Technical Aspects of Leap Second Propagation and Evaluation
Leap seconds are scheduled by the International Earth Rotation Service (IERS) whenever the difference between true earth rotation and the UTC time scale reaches a certain limit. Whenever a leap second has been scheduled by the IERS, a warning must be disseminated to time keeping devices so that clocks become aware of the scheduled leap second early enough to be able to handle the leap second properly.
There are different ways to propagate leap second warnings using different timing signals, protocols, etc. For example, the GPS satellites transmit a specific point in time when a leap second is to be inserted or deleted, but other timing signals may just provide a leap second warning flag which is set during a certain interval before the leap event, where the warning interval depends on the specification of the protocol.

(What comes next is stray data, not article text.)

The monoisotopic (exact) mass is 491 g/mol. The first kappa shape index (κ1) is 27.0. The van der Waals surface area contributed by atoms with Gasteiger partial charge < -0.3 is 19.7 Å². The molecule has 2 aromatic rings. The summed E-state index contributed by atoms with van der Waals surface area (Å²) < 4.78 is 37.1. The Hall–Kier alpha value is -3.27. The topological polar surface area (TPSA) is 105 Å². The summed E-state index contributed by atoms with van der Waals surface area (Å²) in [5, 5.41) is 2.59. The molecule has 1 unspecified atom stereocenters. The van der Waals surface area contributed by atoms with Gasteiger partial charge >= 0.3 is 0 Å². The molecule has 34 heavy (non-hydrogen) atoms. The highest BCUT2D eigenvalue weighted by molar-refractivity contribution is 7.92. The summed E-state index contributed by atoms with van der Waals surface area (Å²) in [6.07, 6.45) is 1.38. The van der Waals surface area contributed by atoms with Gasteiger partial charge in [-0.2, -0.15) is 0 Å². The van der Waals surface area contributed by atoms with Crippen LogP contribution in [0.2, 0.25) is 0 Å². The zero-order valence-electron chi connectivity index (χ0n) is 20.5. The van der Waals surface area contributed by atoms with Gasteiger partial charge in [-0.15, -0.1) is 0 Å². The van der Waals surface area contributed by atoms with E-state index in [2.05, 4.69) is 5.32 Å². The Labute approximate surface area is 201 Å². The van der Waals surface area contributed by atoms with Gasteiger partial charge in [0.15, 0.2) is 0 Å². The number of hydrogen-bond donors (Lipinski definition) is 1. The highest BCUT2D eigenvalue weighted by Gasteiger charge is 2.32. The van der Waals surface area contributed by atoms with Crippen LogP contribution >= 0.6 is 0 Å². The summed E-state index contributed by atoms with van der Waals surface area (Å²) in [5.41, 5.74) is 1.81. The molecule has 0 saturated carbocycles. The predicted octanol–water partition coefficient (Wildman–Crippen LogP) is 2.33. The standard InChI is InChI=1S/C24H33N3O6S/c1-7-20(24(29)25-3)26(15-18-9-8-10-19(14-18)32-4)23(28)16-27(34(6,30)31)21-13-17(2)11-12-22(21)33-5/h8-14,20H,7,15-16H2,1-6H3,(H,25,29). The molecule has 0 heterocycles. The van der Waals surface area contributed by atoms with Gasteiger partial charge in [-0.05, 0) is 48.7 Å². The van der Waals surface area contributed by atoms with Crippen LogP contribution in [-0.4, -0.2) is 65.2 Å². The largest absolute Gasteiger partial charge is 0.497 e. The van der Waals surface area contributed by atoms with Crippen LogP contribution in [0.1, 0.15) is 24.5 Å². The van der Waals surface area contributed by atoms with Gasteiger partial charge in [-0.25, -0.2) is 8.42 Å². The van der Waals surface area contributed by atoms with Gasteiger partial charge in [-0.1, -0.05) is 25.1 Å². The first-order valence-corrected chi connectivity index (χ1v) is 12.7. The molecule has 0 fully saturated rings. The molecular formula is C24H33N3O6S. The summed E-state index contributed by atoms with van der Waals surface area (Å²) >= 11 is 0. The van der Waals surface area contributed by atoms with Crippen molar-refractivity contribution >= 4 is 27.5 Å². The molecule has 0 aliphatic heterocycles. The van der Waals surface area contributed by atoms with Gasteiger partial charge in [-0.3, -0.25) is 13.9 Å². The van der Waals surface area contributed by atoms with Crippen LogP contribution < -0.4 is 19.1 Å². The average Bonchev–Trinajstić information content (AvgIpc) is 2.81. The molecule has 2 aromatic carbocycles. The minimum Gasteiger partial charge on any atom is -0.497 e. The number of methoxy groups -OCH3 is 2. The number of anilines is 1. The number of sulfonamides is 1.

Also, there are different implementations how leap seconds are handled, which especially affect the sequence of timestamps across the leap second event. The clock can be stepped at the beginning or end of the leap second, can be slowed down or even stopped during a leap second insertion, or time can be slewed across a leap second. This makes it difficult to compare time stamps which have been taken on different systems during a leap second.
Last, but not least, there are implementations of time keeping code which don't always work correctly, e.g. invalid leap second warnings are generated, leap seconds are not handled at all, or severe bugs occur due to side effects of the leap second handling.